If you are looking for an answer to the question What is Artificial Intelligence? and you only have a minute, then here's the definition the Association for the Advancement of Artificial Intelligence offers on its home page: "the scientific understanding of the mechanisms underlying thought and intelligent behavior and their embodiment in machines."
However, if you are fortunate enough to have more than a minute, then please get ready to embark upon an exciting journey exploring AI (but beware, it could last a lifetime) …
In 2017, artificial intelligence attracted $12 billion of VC investment. We are only beginning to discover the usefulness of AI applications. Amazon recently unveiled a brick-and-mortar grocery store that has successfully supplanted cashiers and checkout lines with computer vision, sensors, and deep learning. Between the investment, the press coverage, and the dramatic innovation, "AI" has become a hot buzzword. But does it even exist yet?
Inundated with more data than humans can analyze, the U.S. military and intelligence community are banking on machine learning and advanced computing technologies to separate the wheat from the chaff. The Defense Department operates more than 11,000 drones that collect hundreds of thousands of hours of video footage every year. "When it comes to intelligence, surveillance and reconnaissance, or ISR, we have more platforms and sensors than at any time in Department of Defense history," said Air Force Lt. Gen. John N.T. "Jack" Shanahan, director for defense intelligence (warfighter support) in the office of the undersecretary of defense for intelligence. For example, the Pentagon has deployed a wide-area motion imagery sensor that can look at an entire city. But it takes about 20 analysts working around the clock to exploit just 6 to 12 percent of the data collected, Shanahan said.
The other night I attended a dinner with a dozen CEOs of AI startups. Once again, I heard a near universal discomfort with the term "artificial intelligence" as they sipped Pinot Noir and fumbled to describe what they do. "We're not really trying to create intelligence that's artificial," said the CEO of a product strategy company. Another, who has built AI-based payment technologies, found the term dystopic. "Too many people think AI means the Terminator," he said.
Rumor has it that artificial intelligence is the next big industrial application coming out of big data, after Internet of Things. Let's take a look at the market together and examine the evolution of data processing and business intelligence. The past decade has seen the rise of some great new IT technologies including cloud computing, blockchain, and big data. Among them, big data analytics has been viewed as just a "marketing thing" generating a lot of buzz. It is now becoming a standard across industries.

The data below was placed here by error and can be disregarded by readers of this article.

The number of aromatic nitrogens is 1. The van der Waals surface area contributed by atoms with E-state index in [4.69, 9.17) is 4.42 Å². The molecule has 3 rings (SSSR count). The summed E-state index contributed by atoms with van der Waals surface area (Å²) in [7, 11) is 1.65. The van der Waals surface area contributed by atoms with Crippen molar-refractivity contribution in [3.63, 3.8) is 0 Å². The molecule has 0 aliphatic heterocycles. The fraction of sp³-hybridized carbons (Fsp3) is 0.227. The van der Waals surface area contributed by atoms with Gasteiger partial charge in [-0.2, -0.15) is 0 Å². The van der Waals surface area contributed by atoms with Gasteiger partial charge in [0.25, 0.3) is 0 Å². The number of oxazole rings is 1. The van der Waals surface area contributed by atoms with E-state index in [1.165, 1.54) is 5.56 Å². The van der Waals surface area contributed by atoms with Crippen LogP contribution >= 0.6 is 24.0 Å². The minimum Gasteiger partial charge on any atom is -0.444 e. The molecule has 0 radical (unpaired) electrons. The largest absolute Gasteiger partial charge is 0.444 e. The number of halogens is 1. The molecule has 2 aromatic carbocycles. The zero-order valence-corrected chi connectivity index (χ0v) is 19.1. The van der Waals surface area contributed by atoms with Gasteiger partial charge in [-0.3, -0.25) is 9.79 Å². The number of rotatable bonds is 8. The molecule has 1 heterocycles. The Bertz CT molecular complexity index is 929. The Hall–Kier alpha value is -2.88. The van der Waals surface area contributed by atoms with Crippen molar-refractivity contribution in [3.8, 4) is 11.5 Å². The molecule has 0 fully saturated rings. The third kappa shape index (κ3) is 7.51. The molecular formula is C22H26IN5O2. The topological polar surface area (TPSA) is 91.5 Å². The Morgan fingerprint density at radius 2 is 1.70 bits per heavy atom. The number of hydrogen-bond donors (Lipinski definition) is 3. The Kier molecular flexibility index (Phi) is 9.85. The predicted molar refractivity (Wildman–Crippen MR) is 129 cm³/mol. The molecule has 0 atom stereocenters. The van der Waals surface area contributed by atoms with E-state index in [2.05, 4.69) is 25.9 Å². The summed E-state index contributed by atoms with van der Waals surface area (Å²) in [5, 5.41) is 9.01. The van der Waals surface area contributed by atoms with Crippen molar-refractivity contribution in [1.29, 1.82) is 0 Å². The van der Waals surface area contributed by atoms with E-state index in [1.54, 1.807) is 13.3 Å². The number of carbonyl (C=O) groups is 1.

When it comes to Artificial Intelligence (AI), people's responses vary: from "Terminator and Skynet are coming to kill us all" to "Will the bots take my jobs?" to "Awesome, now I can sit back and do the fun stuff while the bots take care of tedious tasks for me." But there are also misperceptions and misinformation. It's always useful to have a basic grasp of AI, because whether you like it or not, AI is already manifesting in many aspects of our lives. For instance, you can now order Domino's pizzas by talking to your phone. Plus, the pizza giant also says it is moving from a "mobile first" to an "AI first" philosophy.
The term Artificial Intelligence in 2017 feels a bit like cloud computing back in 2010 – it's the hot buzz phrase of the moment and it's being broadly over-applied and mis-applied in industry. I find that I can get asked about artificial intelligence, machine learning, cognitive computing, machine intelligence and advanced analytics all in the same meeting – and folks can end up using many of these terms almost interchangeably. Sometimes I want to carry around an AI buzzword bingo card. Over the recent holiday, several of us were brainstorming trying to provide some more definition to all of this. I've seen a definition of machine intelligence from Gartner Group that I very much like.
Get the O'Reilly AI Newsletter and receive weekly AI news and insights from industry insiders. The following piece was first published in the AI newsletter. A recent Forrester survey of business and technology professionals found that 58% of them are researching AI, but only 12% are using AI systems. This is partially because applied AI applications are only now starting to be realized, but it's also because right now AI is hard. It requires very specialized skills and a develop-it-yourself attitude.
We've heard that it is prohibitively expensive for startups and academics to train machine learning models, and this is due to the rental or purchase costs of hardware. The results from one recent Google paper were estimated to cost $13k to emulate. That's just to reproduce the final model, not to emulate the whole experimentation and hyperparameter optimisation caboodle. Equally, there are intelligence tasks (training, inference, or prediction) that would ideally happen on the cellphone or remote sensor but are too compute constrained locally, so currently rely on uploading data to the cloud for processing. Machine intelligence is the future of computing, so what needs to happen at a hardware level to make it faster and more energy- and cost-efficient?